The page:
Carrie Fisher was very proud of her Donegal roots

Her great great grandfather had to flee to America

Sue Doherty

Reporter:

Sue Doherty

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sue.doherty@donegaldemocrat.com

Carrie Fisher  was very proud of  her Donegal roots

Carrie Fisher pictured with her mother Debbie Reynolds

Both Carrie Fisher and her mother Debbie Reynolds were proud of their Donegal heritage, the Democrat can reveal.
Actress and writer Carrie Fisher, who played Princess Leia in Star Wars, passed away on Tuesday, four days after suffering a heart attack on a flight from London to Los Angeles. She was 60 years old.
Her mother, the equally famous actress Debbie Reynolds, died yesterday (Wednesday) of a suspected stroke, aged 84.
“The last thing she said this morning was that she was very, very sad about losing Carrie and that she would like to be with her again,” her son Todd Fisher said in a statement last Wednesday. “Fifteen minutes later she suffered a severe stroke.”

Debbie Reynolds and Carrie Fisher pictured at the Screen Actors Guild Awards in 2015, where Fisher presented her mother with a Lifetime Achievement Award.


In February 2015, Carrie Fisher was honoured with an Oscar Wilde Award from the US-Ireland Alliance for her contribution to film and television.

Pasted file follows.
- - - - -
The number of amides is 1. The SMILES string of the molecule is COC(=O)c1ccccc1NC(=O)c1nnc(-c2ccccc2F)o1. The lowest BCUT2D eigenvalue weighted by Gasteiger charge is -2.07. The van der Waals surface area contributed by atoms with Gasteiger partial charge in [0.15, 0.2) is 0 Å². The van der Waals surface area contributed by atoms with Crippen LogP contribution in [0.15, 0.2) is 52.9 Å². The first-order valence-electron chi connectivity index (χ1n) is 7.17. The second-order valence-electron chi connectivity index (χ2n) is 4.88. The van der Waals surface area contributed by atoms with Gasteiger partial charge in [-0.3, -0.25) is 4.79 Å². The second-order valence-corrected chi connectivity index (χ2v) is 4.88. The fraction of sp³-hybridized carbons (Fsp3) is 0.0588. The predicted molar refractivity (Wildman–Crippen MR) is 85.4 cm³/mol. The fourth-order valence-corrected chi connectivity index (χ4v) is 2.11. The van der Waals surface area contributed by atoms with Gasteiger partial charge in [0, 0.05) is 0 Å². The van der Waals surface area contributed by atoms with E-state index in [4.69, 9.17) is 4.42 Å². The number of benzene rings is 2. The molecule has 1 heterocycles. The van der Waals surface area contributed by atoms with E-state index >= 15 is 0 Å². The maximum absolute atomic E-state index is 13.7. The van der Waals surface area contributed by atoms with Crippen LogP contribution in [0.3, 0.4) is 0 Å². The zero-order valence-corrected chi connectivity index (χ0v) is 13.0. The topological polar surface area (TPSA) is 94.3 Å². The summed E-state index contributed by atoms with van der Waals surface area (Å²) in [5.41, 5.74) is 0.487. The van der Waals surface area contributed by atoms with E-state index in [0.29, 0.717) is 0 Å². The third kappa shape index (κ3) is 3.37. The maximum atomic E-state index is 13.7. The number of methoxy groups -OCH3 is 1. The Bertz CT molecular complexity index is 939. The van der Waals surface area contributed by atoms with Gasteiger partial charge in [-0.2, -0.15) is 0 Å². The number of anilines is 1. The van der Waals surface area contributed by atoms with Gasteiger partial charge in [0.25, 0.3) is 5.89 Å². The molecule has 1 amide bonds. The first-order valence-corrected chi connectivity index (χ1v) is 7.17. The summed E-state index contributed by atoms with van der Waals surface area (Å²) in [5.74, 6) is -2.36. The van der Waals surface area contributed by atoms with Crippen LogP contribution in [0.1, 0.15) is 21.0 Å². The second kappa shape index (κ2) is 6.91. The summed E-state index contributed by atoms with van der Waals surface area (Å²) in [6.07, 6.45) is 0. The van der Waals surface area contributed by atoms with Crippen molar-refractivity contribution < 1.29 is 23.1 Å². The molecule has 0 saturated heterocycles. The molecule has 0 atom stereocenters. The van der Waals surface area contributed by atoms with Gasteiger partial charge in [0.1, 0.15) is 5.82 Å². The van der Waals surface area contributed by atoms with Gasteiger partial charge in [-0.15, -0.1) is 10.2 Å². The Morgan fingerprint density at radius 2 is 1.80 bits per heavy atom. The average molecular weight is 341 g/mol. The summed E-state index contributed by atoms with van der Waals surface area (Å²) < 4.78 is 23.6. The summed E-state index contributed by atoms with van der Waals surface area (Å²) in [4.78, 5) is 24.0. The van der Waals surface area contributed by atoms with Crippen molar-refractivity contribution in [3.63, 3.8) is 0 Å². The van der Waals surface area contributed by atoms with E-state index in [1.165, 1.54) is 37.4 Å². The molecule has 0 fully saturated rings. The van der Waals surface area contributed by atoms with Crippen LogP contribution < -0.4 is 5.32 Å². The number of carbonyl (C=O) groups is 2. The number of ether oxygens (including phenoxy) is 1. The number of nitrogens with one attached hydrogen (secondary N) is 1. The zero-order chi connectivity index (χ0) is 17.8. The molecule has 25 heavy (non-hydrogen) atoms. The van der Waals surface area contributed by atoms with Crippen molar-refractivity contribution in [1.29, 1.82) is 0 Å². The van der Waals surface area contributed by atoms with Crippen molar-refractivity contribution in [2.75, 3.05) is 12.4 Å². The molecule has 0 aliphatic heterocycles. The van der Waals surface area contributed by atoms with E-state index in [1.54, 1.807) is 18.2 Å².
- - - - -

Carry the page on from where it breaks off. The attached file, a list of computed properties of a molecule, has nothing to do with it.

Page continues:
She revealed at the time how one of her ancestors had to flee Donegal.
"My great-great grandfather was a fugitive named Burt McReynolds," she said.
“My great, great, fabulous grandfather from Co. Donegal was wrongfully accused of being a horse thief, a case of mistaken identity," the actress explained.
“But rather than put his family through the rigors of a trial to clear the family name,” she continued, “he emigrated to America, dropped the ‘Mc’ in the ocean, became Burt Reynolds, and the rest is history...and incredibly boring.”
With a good-natured nod to her mother, she said, “Thankfully, my mother changed all that and gave our family name a kick in the pants that it might or might not deserve.”
The film, Postcards From the Edge, which starred Meryl Streep and Shirley MacLaine, was based on Carrie Fisher's semi-autobiographical novel about her struggle with addiction and her sometimes stormy relationship with her mother.